Jill's latest project is The Nonprofit Toolkit. This is a step by step guide to starting a nonprofit and contains a set of 14 documents to help you start your nonprofit business, including everything from a business plan template to a five-year budget projections template.
1. What inspired to you put together The Nonprofit Toolkit?
I have dual expertise in public relations and nonprofit management with years of experience and education in both. My company, Jill Morris Public Relations, primarily serves nonprofits. Servicing nonprofits' external needs, I'm finding that many are in shambles internally. I stand firm on the saying that whatever happens internally will be revealed externally. With that understanding, in order to keep up with the demand for public relations services, I thought it would be beneficial to create tools that staff could execute as I am managing their publics. Also, because I often speak at conferences, I get several calls a week from individuals seeking mentoring on starting nonprofits. I want to help everybody. In a nutshell, the inspiration to put together the toolkit was to ensure nonprofits, specifically my clients, are building sustainable organizations.
2. Could you give us some examples of some of the documents included in the kit and how they can help nonprofits?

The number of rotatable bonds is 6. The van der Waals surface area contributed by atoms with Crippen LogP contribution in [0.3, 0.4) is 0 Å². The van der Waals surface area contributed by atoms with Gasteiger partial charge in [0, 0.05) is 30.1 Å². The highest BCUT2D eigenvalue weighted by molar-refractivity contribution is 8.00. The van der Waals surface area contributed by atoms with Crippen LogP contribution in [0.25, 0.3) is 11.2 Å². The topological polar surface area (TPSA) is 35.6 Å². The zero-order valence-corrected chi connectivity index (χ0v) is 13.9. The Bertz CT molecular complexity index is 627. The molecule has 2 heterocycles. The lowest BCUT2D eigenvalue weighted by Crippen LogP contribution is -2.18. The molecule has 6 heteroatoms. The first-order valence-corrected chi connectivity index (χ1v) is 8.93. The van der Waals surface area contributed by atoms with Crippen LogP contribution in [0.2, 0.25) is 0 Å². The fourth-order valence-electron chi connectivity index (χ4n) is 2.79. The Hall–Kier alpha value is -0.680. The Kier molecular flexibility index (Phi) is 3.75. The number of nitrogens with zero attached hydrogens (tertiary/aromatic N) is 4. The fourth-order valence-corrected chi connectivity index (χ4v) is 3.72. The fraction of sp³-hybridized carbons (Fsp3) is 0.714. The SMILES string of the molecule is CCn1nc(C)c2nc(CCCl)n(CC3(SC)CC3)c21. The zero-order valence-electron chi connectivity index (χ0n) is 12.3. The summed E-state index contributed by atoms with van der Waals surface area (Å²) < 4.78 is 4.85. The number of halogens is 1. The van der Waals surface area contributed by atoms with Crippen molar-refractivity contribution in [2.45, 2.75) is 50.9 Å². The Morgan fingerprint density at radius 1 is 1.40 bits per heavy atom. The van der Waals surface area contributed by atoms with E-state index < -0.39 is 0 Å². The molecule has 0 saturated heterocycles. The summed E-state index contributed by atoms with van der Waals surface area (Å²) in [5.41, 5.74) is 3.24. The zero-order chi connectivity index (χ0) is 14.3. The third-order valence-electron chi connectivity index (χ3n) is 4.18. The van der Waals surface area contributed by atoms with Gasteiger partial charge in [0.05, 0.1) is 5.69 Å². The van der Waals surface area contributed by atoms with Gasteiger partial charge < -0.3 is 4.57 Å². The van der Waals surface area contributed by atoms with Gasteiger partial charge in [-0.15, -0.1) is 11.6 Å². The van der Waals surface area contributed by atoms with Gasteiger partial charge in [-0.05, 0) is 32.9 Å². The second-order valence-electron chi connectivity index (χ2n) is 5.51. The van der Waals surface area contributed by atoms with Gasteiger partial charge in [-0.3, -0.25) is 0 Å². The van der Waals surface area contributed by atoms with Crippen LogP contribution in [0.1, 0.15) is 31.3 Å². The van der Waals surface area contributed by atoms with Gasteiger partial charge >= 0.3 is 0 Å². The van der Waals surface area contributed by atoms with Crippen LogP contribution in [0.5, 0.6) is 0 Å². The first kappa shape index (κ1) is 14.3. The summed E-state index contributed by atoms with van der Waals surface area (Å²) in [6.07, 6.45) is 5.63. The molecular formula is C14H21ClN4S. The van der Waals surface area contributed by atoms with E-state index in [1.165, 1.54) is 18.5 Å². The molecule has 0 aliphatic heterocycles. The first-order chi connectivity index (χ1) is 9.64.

Sure. So, one of the main documents that is included in the toolkit is the Bylaws template. You can find Bylaws samples all over the internet; however, the template I created includes two clauses that protect the founder, which is a high concern. Many founders fear boards taking full control over "their" organization and having the power and authority to terminate them at will. I have included a non-removal clause that simply states that the founder can only be removed from his/her administrative position at his/her will. The other clause protects the founder's intellectual property. Many individuals are building nonprofits of off their personal experiences, such as if a former battered woman starts a women's shelter. Well, with the influx of social media, many are packaging and selling their personal stories of victory. Therefore, the clause I included in the Bylaws template ensures the founder owns all rights to his/her intellectual property, even if it is affiliated with the nonprofit, as well as any proceeds.